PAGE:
That was it…all that waiting for two brief glimpses of the Royals. But I saw them, durn it! And it was worth it! Of course, I could have done without all the clawing….

So, I was left to find some lunch (it was after 1:00). I also had to find a loo (oddly enough, for all the thousands of people expected in Windsor that day, the only loo I could find was at the train station…and it was a rather small loo).

I also stopped at the post office to pick up a few of the new Charles and Camilla stamps. It seems they come as a small sheet of four stamps: two 30p stamps and two 68p stamps. You can get individual sheets, a presentation pack, and a first day cover. I got a presentation pack (basically, it’s the stamps with a somewhat sturdy folder and a plastic sleeve) and a first day cover (an envelope you address and a sheet of stamps you lick and stick on the envelope…then it gets a special postmark…I had a choice of several postmarks…how exotic!). Have you ever tried to lick a sheet of several stamps? There’s just no polite way to do it. Really. There’s just not.

Oddly enough, there were only two stores I saw that were selling the tacky (and somewhat expensive) wedding souvenirs. So I waited to get a commemorative spoon when I got back to London. It would like a nice Charles and Camilla tea towel though…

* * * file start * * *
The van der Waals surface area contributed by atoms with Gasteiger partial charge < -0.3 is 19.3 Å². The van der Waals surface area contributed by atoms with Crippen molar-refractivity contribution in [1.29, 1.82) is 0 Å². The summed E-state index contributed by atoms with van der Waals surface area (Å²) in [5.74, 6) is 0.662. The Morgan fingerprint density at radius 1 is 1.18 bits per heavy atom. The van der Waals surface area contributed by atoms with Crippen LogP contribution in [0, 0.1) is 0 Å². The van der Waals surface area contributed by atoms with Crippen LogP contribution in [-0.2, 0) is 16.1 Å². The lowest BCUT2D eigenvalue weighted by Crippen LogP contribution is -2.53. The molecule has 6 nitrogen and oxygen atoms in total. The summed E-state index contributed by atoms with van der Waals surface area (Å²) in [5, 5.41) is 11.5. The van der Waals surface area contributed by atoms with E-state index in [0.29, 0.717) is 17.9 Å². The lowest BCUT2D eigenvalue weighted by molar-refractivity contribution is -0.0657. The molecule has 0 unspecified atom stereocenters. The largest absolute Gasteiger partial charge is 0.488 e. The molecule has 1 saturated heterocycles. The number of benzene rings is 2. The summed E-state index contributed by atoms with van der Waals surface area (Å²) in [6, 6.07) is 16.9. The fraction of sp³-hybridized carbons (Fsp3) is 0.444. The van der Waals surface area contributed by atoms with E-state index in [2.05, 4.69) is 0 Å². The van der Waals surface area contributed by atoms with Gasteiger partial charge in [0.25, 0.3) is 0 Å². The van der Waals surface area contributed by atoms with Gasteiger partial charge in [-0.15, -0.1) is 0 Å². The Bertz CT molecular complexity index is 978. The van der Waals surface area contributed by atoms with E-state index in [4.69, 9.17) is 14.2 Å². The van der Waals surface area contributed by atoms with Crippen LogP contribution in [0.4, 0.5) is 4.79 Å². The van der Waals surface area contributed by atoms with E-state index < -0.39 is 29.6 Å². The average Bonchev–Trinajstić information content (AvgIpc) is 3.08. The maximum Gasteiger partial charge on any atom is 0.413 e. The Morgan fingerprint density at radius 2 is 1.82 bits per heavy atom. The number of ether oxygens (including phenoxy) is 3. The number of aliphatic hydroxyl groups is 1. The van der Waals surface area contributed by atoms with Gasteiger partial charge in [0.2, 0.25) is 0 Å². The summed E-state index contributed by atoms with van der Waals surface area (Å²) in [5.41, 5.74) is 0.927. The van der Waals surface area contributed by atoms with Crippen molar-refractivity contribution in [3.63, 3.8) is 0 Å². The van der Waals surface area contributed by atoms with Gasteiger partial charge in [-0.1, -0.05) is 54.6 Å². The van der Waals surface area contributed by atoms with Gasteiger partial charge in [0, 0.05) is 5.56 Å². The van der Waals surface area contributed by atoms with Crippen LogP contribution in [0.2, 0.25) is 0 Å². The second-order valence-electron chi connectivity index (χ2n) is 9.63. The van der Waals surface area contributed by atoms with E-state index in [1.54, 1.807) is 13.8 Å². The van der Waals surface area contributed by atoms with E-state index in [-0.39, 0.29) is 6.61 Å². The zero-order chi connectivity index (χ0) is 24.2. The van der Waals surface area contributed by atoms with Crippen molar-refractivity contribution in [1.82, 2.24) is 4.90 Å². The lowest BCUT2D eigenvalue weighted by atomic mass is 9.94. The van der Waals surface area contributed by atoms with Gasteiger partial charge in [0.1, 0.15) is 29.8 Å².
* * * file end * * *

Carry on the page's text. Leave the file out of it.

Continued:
Anyway, it was a nice day. I ate some nice bacon strips and chocolate digestive biscuits, I rode eight trains, I saw the Royals…twice, and I got a spoon and some stamps. How’s THAT for a productive day?

As a side note: In England, it is very rare to see a gun anywhere. Even police officers walk around (in pairs) without guns. In fact, about the only place you normally see a gun is at the gate to Number 10 Downing Street. Of course, it’s a very big gun….

But I digress again. You could tell how important the people were who were in Windsor on Saturday: some of the police were armed. Yes, only some. Most of the police were without guns, except for a few officers in uniforms and some large gentlemen in suits. Not that you could see the guns under the suit coats, but you could see the bulge under their arms. Okay, look…I had three and a half hours to do nothing but check this stuff out. Well, that and the guy with the ram on his head.